A settling sea saw plenty of anglers hit the water off Port MacDonnell in search of big tuna, there was a handful landed and plenty lost, so things look to be shaping up right on time.
The sea was not perfect, there was a bit of wind and slop to compete with, but the keen and experienced anglers headed out in search. There was a big fish tagged and released late last week off Port MacDonnell and over the course of the weekend, I have heard of pulled hooks, snapped hooks, bust offs and other fish hitting the line and snapping off.
If you speak to anyone who targets barrels, there could be hundreds of hours between bites and even when you do get one, there’s a lot that can let you down. I have not heard a lot of news about school fish, but with the weather as it was, the only boats out there were pulling big lures for big fish, so I have no doubt that when we see guys targeting them, we’ll see great numbers.
I have not heard a heap from bottom bouncers this week, it has not really been the weather for dropping the anchor. Once we see the swell drop a little bit more, I have got no doubt the sharks will still be there in good numbers just as they have been.
The South East Amateur Surf Fishing Club held the Chris Ploenges memorial competition over the weekend and by all accounts it was a very challenging competition. Mountains of seaweed on most beaches meant that anglers had to really work hard for their fish this time. The lucky winners this weekend were Gary Lawes, Les Godrick and Graeme Ploenges.
There was a nice mix of salmon, whiting and mullet weighed in and it was great to see so many blokes fishing even in trying conditions. There have been a few boaties chasing the whiting over the past week and while the numbers are not like we were used to before the big weather event a week ago, the size has remained excellent.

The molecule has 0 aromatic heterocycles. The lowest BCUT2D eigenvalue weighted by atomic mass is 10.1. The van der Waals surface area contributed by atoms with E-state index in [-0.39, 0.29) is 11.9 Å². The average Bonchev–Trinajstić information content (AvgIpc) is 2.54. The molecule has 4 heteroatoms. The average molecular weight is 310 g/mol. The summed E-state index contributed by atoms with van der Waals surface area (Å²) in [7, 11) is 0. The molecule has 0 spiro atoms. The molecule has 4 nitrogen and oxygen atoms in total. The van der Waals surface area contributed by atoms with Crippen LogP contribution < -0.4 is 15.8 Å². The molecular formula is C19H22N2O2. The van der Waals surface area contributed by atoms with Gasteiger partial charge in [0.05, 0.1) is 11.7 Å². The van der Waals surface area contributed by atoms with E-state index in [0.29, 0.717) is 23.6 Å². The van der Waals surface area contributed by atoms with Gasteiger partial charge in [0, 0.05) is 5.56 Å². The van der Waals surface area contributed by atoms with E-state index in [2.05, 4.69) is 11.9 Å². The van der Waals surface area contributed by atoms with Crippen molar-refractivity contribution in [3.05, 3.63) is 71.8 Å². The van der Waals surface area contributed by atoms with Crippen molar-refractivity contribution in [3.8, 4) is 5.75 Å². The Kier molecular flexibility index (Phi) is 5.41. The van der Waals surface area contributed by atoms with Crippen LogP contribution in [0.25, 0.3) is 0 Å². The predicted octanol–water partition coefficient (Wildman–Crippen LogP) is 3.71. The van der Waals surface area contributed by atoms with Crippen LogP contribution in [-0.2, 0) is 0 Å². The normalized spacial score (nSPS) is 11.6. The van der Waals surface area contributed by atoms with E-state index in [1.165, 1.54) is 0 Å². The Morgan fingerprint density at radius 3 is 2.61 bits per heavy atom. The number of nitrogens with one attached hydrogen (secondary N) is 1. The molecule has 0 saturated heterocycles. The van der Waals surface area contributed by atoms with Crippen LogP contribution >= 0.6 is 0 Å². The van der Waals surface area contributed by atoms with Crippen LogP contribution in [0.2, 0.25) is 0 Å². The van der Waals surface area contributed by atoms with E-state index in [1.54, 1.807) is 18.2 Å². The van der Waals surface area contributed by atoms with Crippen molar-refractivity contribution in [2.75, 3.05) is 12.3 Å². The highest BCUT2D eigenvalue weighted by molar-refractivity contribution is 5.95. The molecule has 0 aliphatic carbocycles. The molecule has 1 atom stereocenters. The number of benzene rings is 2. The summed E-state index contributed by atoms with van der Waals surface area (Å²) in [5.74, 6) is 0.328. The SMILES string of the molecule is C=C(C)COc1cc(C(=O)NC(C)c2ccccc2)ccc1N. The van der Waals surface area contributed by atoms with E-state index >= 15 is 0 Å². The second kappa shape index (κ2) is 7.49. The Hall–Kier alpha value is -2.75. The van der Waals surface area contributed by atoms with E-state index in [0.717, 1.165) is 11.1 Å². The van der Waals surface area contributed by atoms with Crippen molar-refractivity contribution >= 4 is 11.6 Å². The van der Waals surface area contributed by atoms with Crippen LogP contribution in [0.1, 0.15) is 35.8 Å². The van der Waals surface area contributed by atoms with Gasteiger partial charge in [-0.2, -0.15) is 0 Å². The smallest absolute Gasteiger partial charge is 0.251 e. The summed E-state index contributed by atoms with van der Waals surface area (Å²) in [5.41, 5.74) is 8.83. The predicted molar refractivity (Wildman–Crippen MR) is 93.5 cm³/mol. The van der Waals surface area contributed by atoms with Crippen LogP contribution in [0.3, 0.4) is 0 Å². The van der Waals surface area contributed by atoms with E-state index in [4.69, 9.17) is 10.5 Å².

Land based fishos have had it tough with weed and kelp being washed ashore in most bays, so it’s been a week for the boats. Carpenter Rocks and the Port Mac breakwater have been probably the best, but a few other areas have also produced.
With all the seaweed now piled up on the beaches, now is the perfect time to start chasing mullet in the shallows. As the weed starts to break down and rot, the mullet come in their droves to feed on the bugs that eat it. Getting a small burley trail going is the best bet, then a light float with some gents or cut cockle is a great way to put a feed on the table.
You’ll probably find the odd salmon trout, silver trevally or garfish on your travels too. A few anglers took off inland over the weekend to some of the lakes and reservoirs across western Victoria and found some pretty good fishing.
Rocklands Reservoir has been fairly consistent recently, some nice yellowbelly are still being reported and we’re seeing more trout turn up too. Black Magic Rattlesnack lures have been red hot for the trollers in the western lakes, picking up not only trout, but some chunky redfin too. Mill Swamp has been excellent again, I have seen plenty of fish coming from there and although they’re not all monsters, there’s plenty to keep the kids entertained.
The Glenelg River is slowly but surely kicking into gear. We’re seeing a few more mulloway each week being caught and it’s only a matter of time before we crack a few big ones. The estuary and township areas have been a bit weedy thanks to those large seas, but that weed is subsiding and those fishing around it have done fairly well.
The bream and estuary perch have been fairly good again this week, lure fishos have been finding them on fairly heavy weighted plastics and deep diving minnows along the steeper rocky banks and bait fishos have been in much the same areas.
The forecast for the weekend at this stage looks fairly fishable for the time being, the wind and swell are both backing off for the offshore and surf guys, so hopefully we see plenty of anglers out on the water.
Until next week, safe fishing!